Chief executives at the Boston area’s largest nonprofit teaching hospitals drew pay packages of $1 million to $2.1 million in 2011, including salaries, bonuses, and compensation such as health and life insurance and retirement benefits.
Topping the list locally was Gary L. Gottlieb, chief executive of Partners HealthCare System, the state’s largest hospital and physicians organization, who received total compensation of $2.1 million in 2011, according to federal tax documents released Thursday by the nonprofits.
Unlike publicly traded companies, nonprofits are allowed to wait as much as 18 months before disclosing executive compensations because of filing extensions granted to them by the Internal Revenue Service.
Gottlieb’s package was down from 2010, the year he took over as Partners’ top executive, when he earned $3.1 million. Nearly half was for retirement benefits that vested that year.
The presidents of Partners-owned Massachusetts General and Brigham and Women’s hospitals also drew seven-figure packages in 2011, with Peter L. Slavin at Mass. General receiving a total of $1.7 million and Elizabeth G. Nabel at Brigham and Women’s a total of $1.9 million.
‘In a big successful teaching hospital . . . $1.5 million to $2 million is the norm.’ —PAUL R. DORF, managing director, Compensation Resources Inc.
Slavin’s pay was also down from 2010 when he earned $2.5 million, almost half of which was vested retirement benefits. Nabel’s compensation was up from the $1.6 million she earned in 2010.
The pay packages at Boston’s big academic medical centers were generally in line with those at similar institutions across the country, where boards set executive compensation partly by comparing it with that of top officials at peer hospitals, said Paul R. Dorf, managing director at Compensation Resources Inc., a Saddle River, N.J., consulting firm.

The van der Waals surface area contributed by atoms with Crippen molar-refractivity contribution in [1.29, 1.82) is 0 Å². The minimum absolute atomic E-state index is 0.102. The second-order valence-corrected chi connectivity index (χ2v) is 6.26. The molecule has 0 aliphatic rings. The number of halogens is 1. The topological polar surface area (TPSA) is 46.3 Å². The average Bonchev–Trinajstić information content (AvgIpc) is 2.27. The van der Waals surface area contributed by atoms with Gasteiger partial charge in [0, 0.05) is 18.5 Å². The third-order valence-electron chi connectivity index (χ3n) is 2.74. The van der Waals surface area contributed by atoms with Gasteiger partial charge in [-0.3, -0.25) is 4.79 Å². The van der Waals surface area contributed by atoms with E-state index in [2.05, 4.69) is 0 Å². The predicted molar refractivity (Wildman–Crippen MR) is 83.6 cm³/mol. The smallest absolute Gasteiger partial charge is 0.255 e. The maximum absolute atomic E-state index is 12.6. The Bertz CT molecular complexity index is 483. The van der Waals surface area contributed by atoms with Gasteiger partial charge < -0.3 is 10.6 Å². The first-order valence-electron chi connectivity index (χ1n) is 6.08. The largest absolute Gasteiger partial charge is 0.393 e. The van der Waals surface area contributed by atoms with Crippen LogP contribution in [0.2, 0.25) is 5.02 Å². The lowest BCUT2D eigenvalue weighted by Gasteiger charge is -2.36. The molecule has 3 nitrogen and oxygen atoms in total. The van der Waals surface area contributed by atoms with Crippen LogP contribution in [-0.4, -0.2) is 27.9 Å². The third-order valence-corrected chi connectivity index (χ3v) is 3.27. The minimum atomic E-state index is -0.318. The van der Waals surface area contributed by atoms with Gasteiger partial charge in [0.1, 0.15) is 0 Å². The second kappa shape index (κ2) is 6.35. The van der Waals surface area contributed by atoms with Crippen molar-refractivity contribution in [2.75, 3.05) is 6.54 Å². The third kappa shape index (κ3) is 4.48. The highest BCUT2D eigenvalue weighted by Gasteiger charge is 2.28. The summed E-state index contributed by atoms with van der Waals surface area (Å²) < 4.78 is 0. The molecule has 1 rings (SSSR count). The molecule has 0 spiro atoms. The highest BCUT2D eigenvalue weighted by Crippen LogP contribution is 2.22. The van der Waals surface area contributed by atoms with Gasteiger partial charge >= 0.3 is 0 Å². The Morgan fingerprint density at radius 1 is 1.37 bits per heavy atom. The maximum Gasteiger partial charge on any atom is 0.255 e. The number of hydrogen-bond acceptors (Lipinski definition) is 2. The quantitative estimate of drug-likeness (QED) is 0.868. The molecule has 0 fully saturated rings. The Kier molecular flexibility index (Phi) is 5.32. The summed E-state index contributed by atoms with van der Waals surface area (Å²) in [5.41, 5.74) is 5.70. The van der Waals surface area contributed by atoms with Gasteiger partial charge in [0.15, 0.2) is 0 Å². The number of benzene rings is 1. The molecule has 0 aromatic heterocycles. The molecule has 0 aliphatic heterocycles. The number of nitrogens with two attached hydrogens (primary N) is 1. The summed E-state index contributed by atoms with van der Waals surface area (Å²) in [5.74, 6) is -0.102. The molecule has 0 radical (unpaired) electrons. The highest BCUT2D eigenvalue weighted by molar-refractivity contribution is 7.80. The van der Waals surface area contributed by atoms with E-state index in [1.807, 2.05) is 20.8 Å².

“In a big successful teaching hospital, it’s very rare to see anything less than $1 million in total compensation for the chief executive, and $1.5 million to $2 million is the norm,” Dorf said. “Executives at publicly traded pharma or medical device companies can make 10 times as much.”
Tufts Medical Center reported that Ellen M. Zane, who served as chief executive through September 2011, had total pay of $1.6 million that year.
Eric J. Beyer, who took over from Zane in October, had total compensation of $744,722 that included pay for work as chief executive and at his previous job as president of the Tufts Medical Center Physicians Organization.
James Mandell, chief executive at Boston Children’s Hospital, was paid a total of $1.5 million in 2011. That was down from the $2 million he earned the prior year when he received two separate incentive awards, according to a hospital spokeswoman. Mandell plans to retire next month and will be succeeded by Sandra Fenwick, the hospital’s president and chief operating officer.
Total compensation for Boston Medical Center chief executive Kate Walsh was listed at nearly $1.4 million in 2011, an increase from $1.3 million in 2010.
At Dana-Farber Cancer Institute, chief executive Edward J. Benz Jr. received total compensation of nearly $1.3 million in 2011, up from $1.1 million in 2010.
Beth Israel Deaconess Medical Center paid three different top executives in 2011.
Eric Buehrens, who served as interim chief executive from February to October, drew total compensation of just over $1 million for that role and other executive jobs.
The current chief executive, Kevin Tabb, who arrived in October, was paid $344,707 that year, including relocation expenses.
Former chief executive Paul F. Levy, who departed from Beth Israel Deaconess in February, received a total of $899,106 in 2011, including $779,467 as part of a severance payout. Overall, the hospital’s board awarded Levy as much as $1.6 million in severance.
Lahey Clinic Hospital Inc. of Burlington paid its chief executive, Howard R. Grant, just over $1 million in 2011. Grant’s compensation for 2010, the year he arrived, was $768,000, but most of that was for relocation costs and payments to make up deferred compensation he lost by leaving his previous job running a Pennsylvania health care system.